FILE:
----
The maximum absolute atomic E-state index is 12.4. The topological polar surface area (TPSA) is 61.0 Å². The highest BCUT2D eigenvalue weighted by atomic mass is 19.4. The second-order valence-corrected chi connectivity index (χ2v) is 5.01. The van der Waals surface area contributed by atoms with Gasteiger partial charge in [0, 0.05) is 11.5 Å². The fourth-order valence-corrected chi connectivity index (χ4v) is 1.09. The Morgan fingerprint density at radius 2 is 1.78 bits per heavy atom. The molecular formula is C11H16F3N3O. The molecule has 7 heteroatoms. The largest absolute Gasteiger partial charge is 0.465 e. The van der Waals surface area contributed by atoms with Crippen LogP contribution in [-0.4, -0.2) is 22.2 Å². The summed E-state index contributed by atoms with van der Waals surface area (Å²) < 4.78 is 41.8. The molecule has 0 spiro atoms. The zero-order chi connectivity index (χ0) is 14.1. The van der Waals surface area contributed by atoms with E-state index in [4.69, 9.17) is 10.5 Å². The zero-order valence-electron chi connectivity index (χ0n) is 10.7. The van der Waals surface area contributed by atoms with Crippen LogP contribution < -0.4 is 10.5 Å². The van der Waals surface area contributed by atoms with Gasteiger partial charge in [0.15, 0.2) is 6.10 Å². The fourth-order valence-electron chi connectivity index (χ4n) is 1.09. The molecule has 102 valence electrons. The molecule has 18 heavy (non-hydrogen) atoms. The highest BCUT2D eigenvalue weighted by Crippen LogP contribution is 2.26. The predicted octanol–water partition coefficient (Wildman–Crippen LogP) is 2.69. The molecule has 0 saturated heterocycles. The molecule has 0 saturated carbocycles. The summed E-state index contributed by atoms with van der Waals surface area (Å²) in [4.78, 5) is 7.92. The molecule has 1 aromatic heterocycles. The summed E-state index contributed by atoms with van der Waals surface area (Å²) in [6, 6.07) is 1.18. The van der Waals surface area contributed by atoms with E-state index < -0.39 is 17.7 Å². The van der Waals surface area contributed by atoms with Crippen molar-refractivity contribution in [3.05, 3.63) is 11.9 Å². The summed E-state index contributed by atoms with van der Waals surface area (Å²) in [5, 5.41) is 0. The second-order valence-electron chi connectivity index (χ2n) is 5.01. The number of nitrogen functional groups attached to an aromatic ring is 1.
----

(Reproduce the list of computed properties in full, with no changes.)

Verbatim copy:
The maximum absolute atomic E-state index is 12.4. The topological polar surface area (TPSA) is 61.0 Å². The highest BCUT2D eigenvalue weighted by atomic mass is 19.4. The second-order valence-corrected chi connectivity index (χ2v) is 5.01. The van der Waals surface area contributed by atoms with Gasteiger partial charge in [0, 0.05) is 11.5 Å². The fourth-order valence-corrected chi connectivity index (χ4v) is 1.09. The Morgan fingerprint density at radius 2 is 1.78 bits per heavy atom. The molecular formula is C11H16F3N3O. The molecule has 7 heteroatoms. The largest absolute Gasteiger partial charge is 0.465 e. The van der Waals surface area contributed by atoms with Crippen LogP contribution in [-0.4, -0.2) is 22.2 Å². The summed E-state index contributed by atoms with van der Waals surface area (Å²) < 4.78 is 41.8. The molecule has 0 spiro atoms. The zero-order chi connectivity index (χ0) is 14.1. The van der Waals surface area contributed by atoms with E-state index in [4.69, 9.17) is 10.5 Å². The zero-order valence-electron chi connectivity index (χ0n) is 10.7. The van der Waals surface area contributed by atoms with Crippen LogP contribution < -0.4 is 10.5 Å². The van der Waals surface area contributed by atoms with Gasteiger partial charge in [0.15, 0.2) is 6.10 Å². The fourth-order valence-electron chi connectivity index (χ4n) is 1.09. The molecule has 102 valence electrons. The molecule has 18 heavy (non-hydrogen) atoms. The highest BCUT2D eigenvalue weighted by Crippen LogP contribution is 2.26. The predicted octanol–water partition coefficient (Wildman–Crippen LogP) is 2.69. The molecule has 0 saturated heterocycles. The molecule has 0 saturated carbocycles. The summed E-state index contributed by atoms with van der Waals surface area (Å²) in [4.78, 5) is 7.92. The molecule has 1 aromatic heterocycles. The summed E-state index contributed by atoms with van der Waals surface area (Å²) in [6, 6.07) is 1.18. The van der Waals surface area contributed by atoms with E-state index < -0.39 is 17.7 Å². The van der Waals surface area contributed by atoms with Crippen molar-refractivity contribution in [3.05, 3.63) is 11.9 Å². The summed E-state index contributed by atoms with van der Waals surface area (Å²) in [5, 5.41) is 0. The second-order valence-electron chi connectivity index (χ2n) is 5.01. The number of nitrogen functional groups attached to an aromatic ring is 1.